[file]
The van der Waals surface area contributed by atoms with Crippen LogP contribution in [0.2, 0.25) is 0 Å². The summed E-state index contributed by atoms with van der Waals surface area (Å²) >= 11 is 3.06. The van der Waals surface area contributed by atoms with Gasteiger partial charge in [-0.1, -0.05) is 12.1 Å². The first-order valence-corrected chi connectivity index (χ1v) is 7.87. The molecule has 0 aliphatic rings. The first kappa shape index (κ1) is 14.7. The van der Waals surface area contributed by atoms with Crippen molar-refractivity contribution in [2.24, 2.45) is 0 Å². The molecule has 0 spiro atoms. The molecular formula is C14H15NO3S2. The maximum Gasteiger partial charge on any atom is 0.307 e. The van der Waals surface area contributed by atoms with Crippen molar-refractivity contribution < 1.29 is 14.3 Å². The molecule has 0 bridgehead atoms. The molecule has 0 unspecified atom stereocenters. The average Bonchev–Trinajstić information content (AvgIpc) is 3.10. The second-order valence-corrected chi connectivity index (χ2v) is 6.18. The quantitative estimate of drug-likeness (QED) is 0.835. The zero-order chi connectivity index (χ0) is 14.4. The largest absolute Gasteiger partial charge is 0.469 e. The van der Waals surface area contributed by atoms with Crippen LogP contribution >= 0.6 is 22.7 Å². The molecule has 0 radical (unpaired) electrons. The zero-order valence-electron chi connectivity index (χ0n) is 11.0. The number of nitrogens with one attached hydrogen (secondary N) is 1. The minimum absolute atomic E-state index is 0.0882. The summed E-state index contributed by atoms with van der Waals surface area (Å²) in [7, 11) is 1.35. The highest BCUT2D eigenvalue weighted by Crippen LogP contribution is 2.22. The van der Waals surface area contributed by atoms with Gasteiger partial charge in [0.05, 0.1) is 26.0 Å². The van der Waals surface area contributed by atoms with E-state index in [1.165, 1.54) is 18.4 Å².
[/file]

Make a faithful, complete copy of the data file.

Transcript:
The van der Waals surface area contributed by atoms with Crippen LogP contribution in [0.2, 0.25) is 0 Å². The summed E-state index contributed by atoms with van der Waals surface area (Å²) >= 11 is 3.06. The van der Waals surface area contributed by atoms with Gasteiger partial charge in [-0.1, -0.05) is 12.1 Å². The first-order valence-corrected chi connectivity index (χ1v) is 7.87. The molecule has 0 aliphatic rings. The first kappa shape index (κ1) is 14.7. The van der Waals surface area contributed by atoms with Crippen molar-refractivity contribution in [2.24, 2.45) is 0 Å². The molecule has 0 spiro atoms. The molecular formula is C14H15NO3S2. The maximum Gasteiger partial charge on any atom is 0.307 e. The van der Waals surface area contributed by atoms with Crippen molar-refractivity contribution < 1.29 is 14.3 Å². The molecule has 0 bridgehead atoms. The molecule has 0 unspecified atom stereocenters. The average Bonchev–Trinajstić information content (AvgIpc) is 3.10. The second-order valence-corrected chi connectivity index (χ2v) is 6.18. The quantitative estimate of drug-likeness (QED) is 0.835. The zero-order chi connectivity index (χ0) is 14.4. The largest absolute Gasteiger partial charge is 0.469 e. The van der Waals surface area contributed by atoms with Crippen LogP contribution >= 0.6 is 22.7 Å². The molecule has 0 radical (unpaired) electrons. The zero-order valence-electron chi connectivity index (χ0n) is 11.0. The number of nitrogens with one attached hydrogen (secondary N) is 1. The minimum absolute atomic E-state index is 0.0882. The summed E-state index contributed by atoms with van der Waals surface area (Å²) in [7, 11) is 1.35. The highest BCUT2D eigenvalue weighted by Crippen LogP contribution is 2.22. The van der Waals surface area contributed by atoms with Gasteiger partial charge in [0.05, 0.1) is 26.0 Å². The van der Waals surface area contributed by atoms with E-state index in [1.165, 1.54) is 18.4 Å².